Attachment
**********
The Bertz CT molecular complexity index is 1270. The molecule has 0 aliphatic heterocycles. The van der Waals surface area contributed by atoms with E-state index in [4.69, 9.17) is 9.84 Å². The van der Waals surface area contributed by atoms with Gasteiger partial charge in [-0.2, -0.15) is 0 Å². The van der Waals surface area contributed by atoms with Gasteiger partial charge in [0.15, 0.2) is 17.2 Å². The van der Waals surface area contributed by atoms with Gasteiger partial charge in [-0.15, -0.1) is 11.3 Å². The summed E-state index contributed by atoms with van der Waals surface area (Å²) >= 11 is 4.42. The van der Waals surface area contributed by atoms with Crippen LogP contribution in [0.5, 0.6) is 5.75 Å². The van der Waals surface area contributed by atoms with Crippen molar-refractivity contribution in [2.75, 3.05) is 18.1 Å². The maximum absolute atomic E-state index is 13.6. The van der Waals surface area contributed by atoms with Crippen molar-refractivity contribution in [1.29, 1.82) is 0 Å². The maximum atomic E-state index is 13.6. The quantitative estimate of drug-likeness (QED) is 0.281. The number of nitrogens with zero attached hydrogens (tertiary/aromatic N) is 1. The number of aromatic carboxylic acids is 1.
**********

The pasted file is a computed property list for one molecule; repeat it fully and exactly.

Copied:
The Bertz CT molecular complexity index is 1270. The molecule has 0 aliphatic heterocycles. The van der Waals surface area contributed by atoms with E-state index in [4.69, 9.17) is 9.84 Å². The van der Waals surface area contributed by atoms with Gasteiger partial charge in [-0.2, -0.15) is 0 Å². The van der Waals surface area contributed by atoms with Gasteiger partial charge in [0.15, 0.2) is 17.2 Å². The van der Waals surface area contributed by atoms with Gasteiger partial charge in [-0.15, -0.1) is 11.3 Å². The summed E-state index contributed by atoms with van der Waals surface area (Å²) >= 11 is 4.42. The van der Waals surface area contributed by atoms with Crippen LogP contribution in [0.5, 0.6) is 5.75 Å². The van der Waals surface area contributed by atoms with Crippen molar-refractivity contribution in [2.75, 3.05) is 18.1 Å². The maximum absolute atomic E-state index is 13.6. The van der Waals surface area contributed by atoms with Crippen molar-refractivity contribution in [1.29, 1.82) is 0 Å². The maximum atomic E-state index is 13.6. The quantitative estimate of drug-likeness (QED) is 0.281. The number of nitrogens with zero attached hydrogens (tertiary/aromatic N) is 1. The number of aromatic carboxylic acids is 1.